Landau was born on January 22, 1908, in Baku, the capital of Azerbaijan, into a Jewish family. His father was a prominent engineer working in the oil industry in Baku and her mother was a physicist and later taught at the Jewish High School as well as Baku State University. Both parents lived in Baku until the beginning of 1930s before moving to then Leningrad (now St. Petersburg).
He began his schooling in Baku, graduating from the Jewish High School. Recognized very early as a wunderkind in mathematics, he enrolled at the Baku State University (BSU) at the very young age of 14, studying in two programs at the same time: Mathematics and Physics, and Chemistry. He learned fundamentals of physics at the Baku State University, which is the oldest and largest university in Azerbaijan. Established in 1919, BSU is also one of the first secular universities in the Muslim world.
Landau benefitted from the open and embracing long-standing culture of tolerance in Azerbaijan, where a Jewish child can grow to become a well-known scientist, with the rights and freedoms to pursue his passions and goals, just the same as anyone else. We have seen this with many other examples too, including Azerbaijan’s current Supreme Court Justice Tatyana Goldman, Jewish Parliamentarian Yevda Abramov, Jewish doctor and scientist Gavriil Ilizarov and many other leaders and heroes.
In 1924, Landau moved to Leningrad to continue his study in physics at the Leningrad State University and in 1927, at the age of 19 he successfully graduated from that university and began his academic career at the Leningrad-Technical Institute.
In 1929, supported by a Rockefeller Foundation Fellowship, Landau embarked on an eighteen months-long scientific journey through Europe, conducting research and attending scientific conferences in Germany, Switzerland, the United Kingdom, the Netherlands, Belgium and Denmark. The research he conducted at various universities of Europe, especially in Copenhagen and learning from well-known physicists Wolfgang Pauli and Niels Bohr greatly influenced Landau’s views of physics.
After his return to the Soviet Union in 1932, Landau held various teaching positions, including the head of the Theory Department of the Ukrainian Technical Institute in Kharkov and the Head of the Theory Division of the Physical Institute of the USSR Academy of Sciences.
Landau worked on many branches of theoretical physics, including atomic collisions, astrophysics, low-temperature physics, atomic and nuclear physics, thermodynamics, quantum electrodynamics, kinetic theory of gases, quantum field theory, and plasma physics. He conducted thorough research on the basis of physician Kapista’s general thermodynamical theory of phase transitions of the second order and in 1938, he discovered the superfluidity of liquid helium. Even suffering from Stalin’s “Great Purge” and spending a year in prison in 1938 didn’t stop his enthusiasm for getting more outstanding achievements in physics. Between 1941 and 1947, Landau wrote many papers mainly focusing on the theory of quantum liquids. His comprehensive research on this theory was recognized with the 1962 Nobel Prize for Physics. In his award presentation speech Professor I. Waller, member of the Swedish Academy of Sciences, said: “Landau has by his original ideas and masterly investigations exercised far-reaching influence on the evolution of the atomic science of our time.”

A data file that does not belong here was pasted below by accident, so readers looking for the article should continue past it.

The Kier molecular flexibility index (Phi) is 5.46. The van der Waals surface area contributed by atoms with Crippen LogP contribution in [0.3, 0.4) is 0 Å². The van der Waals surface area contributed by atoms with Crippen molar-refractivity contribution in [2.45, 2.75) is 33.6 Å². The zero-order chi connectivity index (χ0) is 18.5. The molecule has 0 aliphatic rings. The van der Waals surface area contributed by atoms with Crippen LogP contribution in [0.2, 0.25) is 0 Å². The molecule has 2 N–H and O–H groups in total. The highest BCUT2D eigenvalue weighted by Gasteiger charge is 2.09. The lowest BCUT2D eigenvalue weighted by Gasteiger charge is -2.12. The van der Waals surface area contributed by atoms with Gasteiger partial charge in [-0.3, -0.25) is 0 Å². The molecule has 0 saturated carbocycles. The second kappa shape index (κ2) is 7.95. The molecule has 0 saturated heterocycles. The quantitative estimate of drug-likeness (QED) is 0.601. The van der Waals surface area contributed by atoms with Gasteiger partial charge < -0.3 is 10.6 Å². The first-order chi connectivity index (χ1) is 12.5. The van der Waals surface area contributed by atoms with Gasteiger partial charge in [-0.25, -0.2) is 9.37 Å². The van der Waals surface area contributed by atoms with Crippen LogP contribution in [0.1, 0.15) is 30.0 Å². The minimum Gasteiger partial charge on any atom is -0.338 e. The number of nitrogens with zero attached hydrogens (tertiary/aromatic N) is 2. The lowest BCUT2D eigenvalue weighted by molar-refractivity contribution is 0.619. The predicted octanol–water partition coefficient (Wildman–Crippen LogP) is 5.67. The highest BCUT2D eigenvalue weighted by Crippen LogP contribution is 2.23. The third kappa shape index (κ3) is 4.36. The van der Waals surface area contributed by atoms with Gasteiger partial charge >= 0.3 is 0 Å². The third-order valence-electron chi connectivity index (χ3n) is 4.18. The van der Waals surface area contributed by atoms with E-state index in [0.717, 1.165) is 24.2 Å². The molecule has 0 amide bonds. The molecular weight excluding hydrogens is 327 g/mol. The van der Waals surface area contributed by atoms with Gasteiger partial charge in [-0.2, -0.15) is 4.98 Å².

In addition to Nobel Prize, Landau received many international honors for his contributions to the development of physics. He was a member of the Danish Royal Academy of Sciences (1951), the Netherlands Royal Academy of Sciences (1956), the London Physical Society (1959) and the Physical Society of France (1962). In 1960, he was elected to the National Academy of Sciences of the U.S. and the American Academy of Arts and Sciences. He received the Fritz London Prize and the Max Planck Medal. Moreover, he was elected to the USSR Academy of Sciences (1946), received the State Prize three times (1946, 1949, 1953), received the Lenin Prize in 1962 (shared with E.M. Lifshitz for the Course of Theoretical Physics), was granted the title Hero of Socialist Labour (1953) and awarded twice the Order of Lenin.
He died in 1968 – suffering from the implications of a serious car accident six years earlier. Sadly, this accident prevented him to travel to Stockholm in 1962 to personally receive his Nobel Prize.
Lev Landau has always been the source of pride for the people of Azerbaijan and the Jews living in this country, where people of different ethnic and religious backgrounds have been living for many centuries in peace and harmony. In Baku, a memorial plaque has been placed on his birth house. Also, one of the beautiful streets in downtown Baku is named after Landau.
Being one of the greatest theoretical physicists of the 20th century, Landau’s work, dedication to science and outstanding achievements have taught and inspired many scientists not only in Azerbaijan and in the former USSR, but in the entire world. As he mentioned repeatedly: “Everybody has a capacity for a happy life. All these talks about how difficult the times are we live in, that’s just a clever way to justify fear and laziness.”
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